Tulane COVID-19 vaccine distribution flowing “smoothly and efficiently”

Caroline Latta, Contributing Writer

Daisy Rymer

COVID-19 vaccine distribution is underway at Tulane University.

Distribution is taking place at the J. Bennett Johnston Building in downtown New Orleans, which is a research facility on the Tulane Medical School campus.

“We applied to the state, working with our government affairs folks, to become a point of distribution for full vaccine distribution,” Patrick Delafontaine, executive dean of Tulane School of Medicine, said. “We were approved, and we set up the vaccine clinic in literally a matter of days.”

“My role is operationalizing the distribution itself,” Joey Esneault, executive director of Tulane University Medical Group, said. “We are working closely with Dr. Delafontaine as well as our governor relations group and are obtaining the vaccine itself. But really, how do we distribute it? How do we make it flow easily, make it easy for our patients to, and in this case it is our Allied Health Staff and over 70 folks and make the process flow smoothly for everybody.” 

Vaccine distribution has been made easy and efficient for those who are eligible. Through Tulane email services, recipients receive a link containing a portal for sign up, as well as additional information for the COVID-19 vaccine.

“We offer online appointment slots to anyone on campus who qualified for it. So, we’ll send an email out with all the paperwork around the facts around the Pfizer vaccine,” Esneault said. “The administration of the vaccine is seconds. We’re asking everyone who gets administered the vaccine to be observed for about 15 minutes just in case there are any side effects or any type of reactions to the vaccine. Most of the vaccine [reactions] are the same like any other vaccine, like flu.”

As of Jan. 23, there have been no significant reactions to the COVID-19 vaccine at Tulane’s distribution site. 

Along with vaccinating members of the Tulane community, Tulane medical school is also vaccinating members of the Xavier University, Delgado Community College, University of Holy Cross and Loyola University communities. 

There are some complications with this specific vaccine, however. It must be stored in a freezer between -60 and -80 degrees Celsius

“So what happens is that you have a thaw that has to occur … Once you thaw it, it has a life of about five days … It’s really critical that you pull … just the amount that you are going to need,” Esneault said. “It takes about two and a half hours for it to thaw, and then it is ready to be reconstituted. Basically, you’re putting solution, saline solution, right back into the medicine … making it usable again. Once you do that, it’s only good for about 5 hours roughly, give or take. So, we are very critical to make sure we don’t waste it.”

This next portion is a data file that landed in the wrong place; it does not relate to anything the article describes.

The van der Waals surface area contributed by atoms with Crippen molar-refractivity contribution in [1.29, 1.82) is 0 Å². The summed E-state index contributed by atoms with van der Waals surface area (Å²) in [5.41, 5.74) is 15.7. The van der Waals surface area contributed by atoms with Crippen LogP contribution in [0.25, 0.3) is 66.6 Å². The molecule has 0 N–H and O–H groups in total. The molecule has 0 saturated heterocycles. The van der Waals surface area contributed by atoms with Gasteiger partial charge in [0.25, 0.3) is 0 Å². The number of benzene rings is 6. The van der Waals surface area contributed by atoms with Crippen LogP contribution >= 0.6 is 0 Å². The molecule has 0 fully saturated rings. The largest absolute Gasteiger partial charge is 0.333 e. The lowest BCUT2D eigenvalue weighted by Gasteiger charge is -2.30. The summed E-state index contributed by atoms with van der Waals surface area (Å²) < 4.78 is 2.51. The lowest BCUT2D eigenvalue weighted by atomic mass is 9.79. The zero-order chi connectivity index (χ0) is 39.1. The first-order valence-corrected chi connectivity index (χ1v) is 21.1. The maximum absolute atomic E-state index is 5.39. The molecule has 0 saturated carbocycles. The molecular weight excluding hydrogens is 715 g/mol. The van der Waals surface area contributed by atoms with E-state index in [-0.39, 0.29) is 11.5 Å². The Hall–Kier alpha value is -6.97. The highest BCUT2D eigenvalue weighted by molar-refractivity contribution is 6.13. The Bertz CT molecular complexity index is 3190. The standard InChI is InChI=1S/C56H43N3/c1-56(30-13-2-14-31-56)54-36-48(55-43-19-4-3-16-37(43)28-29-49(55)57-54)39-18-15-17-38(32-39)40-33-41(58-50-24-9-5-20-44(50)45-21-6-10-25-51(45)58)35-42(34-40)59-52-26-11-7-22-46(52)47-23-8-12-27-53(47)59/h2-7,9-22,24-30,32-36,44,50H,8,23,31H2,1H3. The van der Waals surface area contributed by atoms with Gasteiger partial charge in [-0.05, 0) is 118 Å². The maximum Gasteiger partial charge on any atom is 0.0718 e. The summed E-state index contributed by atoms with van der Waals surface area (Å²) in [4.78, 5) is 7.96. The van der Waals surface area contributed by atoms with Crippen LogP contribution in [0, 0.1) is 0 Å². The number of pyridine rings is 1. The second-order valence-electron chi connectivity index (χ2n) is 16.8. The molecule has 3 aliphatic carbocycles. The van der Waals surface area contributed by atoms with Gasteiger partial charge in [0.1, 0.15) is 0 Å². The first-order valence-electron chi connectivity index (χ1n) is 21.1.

“We were fortunate enough because we have the … freezers since [JBJ] is a research building,” Delafontaine said regarding the Pfizer vaccine storage.

To make sure doses are not wasted, there is a waitlist in case someone misses an appointment that day. This is done to prevent throwing out the reconstituted dose. People who qualify for this waitlist include other members of this initial group, which include students and staff in the School of Medicine, School of Public Health and Tropical Medicine, School of Social Work, Campus Health staff who work with infected students and staff, frontline food service and custodial staff, and employees over 70 years old. 

Tulane Medical School is utilizing fourth- and first-year medical students to help the various moving parts of the vaccine distribution operations flow smoothly. “Our students, our med students specifically, have been tremendous … we have fourth-year students that are actually assisting with the administration itself, and we have [first-year] students who are volunteering in the observation areas. So, they may be helping with the observation itself, they may be providing the CDC vaccination cards, they’re helping in any way they can. It is truly a win-win situation,” Esneault said. 

Tulane medical school is encouraging everyone who is eligible to get vaccinated to do so, and to continue to be diligent in following public health guidelines even after vaccination. 

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